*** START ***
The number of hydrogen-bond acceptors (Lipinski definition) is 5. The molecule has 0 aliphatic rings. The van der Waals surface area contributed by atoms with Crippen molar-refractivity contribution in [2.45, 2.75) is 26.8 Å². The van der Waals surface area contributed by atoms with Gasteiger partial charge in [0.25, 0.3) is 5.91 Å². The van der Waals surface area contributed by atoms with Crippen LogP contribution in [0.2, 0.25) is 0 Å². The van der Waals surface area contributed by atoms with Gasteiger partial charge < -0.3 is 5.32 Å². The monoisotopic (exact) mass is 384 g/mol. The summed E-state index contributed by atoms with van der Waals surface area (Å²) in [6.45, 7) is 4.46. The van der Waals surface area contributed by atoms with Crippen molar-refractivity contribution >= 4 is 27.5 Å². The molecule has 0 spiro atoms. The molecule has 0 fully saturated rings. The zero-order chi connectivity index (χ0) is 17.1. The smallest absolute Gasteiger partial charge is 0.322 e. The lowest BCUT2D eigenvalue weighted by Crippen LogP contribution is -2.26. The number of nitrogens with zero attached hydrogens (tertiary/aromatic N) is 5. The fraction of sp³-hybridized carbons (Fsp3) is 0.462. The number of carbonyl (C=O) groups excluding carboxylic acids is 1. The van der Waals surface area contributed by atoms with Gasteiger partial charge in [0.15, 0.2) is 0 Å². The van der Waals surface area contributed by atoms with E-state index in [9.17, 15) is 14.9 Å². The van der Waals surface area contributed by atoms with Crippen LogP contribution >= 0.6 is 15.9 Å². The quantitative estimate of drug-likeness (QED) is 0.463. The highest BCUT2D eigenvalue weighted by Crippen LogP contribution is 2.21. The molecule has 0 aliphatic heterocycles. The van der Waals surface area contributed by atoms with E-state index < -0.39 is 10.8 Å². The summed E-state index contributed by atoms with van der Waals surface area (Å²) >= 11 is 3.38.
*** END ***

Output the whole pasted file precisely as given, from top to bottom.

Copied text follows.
The number of hydrogen-bond acceptors (Lipinski definition) is 5. The molecule has 0 aliphatic rings. The van der Waals surface area contributed by atoms with Crippen molar-refractivity contribution in [2.45, 2.75) is 26.8 Å². The van der Waals surface area contributed by atoms with Gasteiger partial charge in [0.25, 0.3) is 5.91 Å². The van der Waals surface area contributed by atoms with Crippen LogP contribution in [0.2, 0.25) is 0 Å². The van der Waals surface area contributed by atoms with Gasteiger partial charge < -0.3 is 5.32 Å². The monoisotopic (exact) mass is 384 g/mol. The summed E-state index contributed by atoms with van der Waals surface area (Å²) in [6.45, 7) is 4.46. The van der Waals surface area contributed by atoms with Crippen molar-refractivity contribution >= 4 is 27.5 Å². The molecule has 0 spiro atoms. The molecule has 0 fully saturated rings. The zero-order chi connectivity index (χ0) is 17.1. The smallest absolute Gasteiger partial charge is 0.322 e. The lowest BCUT2D eigenvalue weighted by Crippen LogP contribution is -2.26. The number of nitrogens with zero attached hydrogens (tertiary/aromatic N) is 5. The fraction of sp³-hybridized carbons (Fsp3) is 0.462. The number of carbonyl (C=O) groups excluding carboxylic acids is 1. The van der Waals surface area contributed by atoms with Gasteiger partial charge in [0.15, 0.2) is 0 Å². The van der Waals surface area contributed by atoms with E-state index in [9.17, 15) is 14.9 Å². The van der Waals surface area contributed by atoms with Crippen LogP contribution >= 0.6 is 15.9 Å². The quantitative estimate of drug-likeness (QED) is 0.463. The highest BCUT2D eigenvalue weighted by Crippen LogP contribution is 2.21. The molecule has 0 aliphatic heterocycles. The van der Waals surface area contributed by atoms with E-state index < -0.39 is 10.8 Å². The summed E-state index contributed by atoms with van der Waals surface area (Å²) >= 11 is 3.38.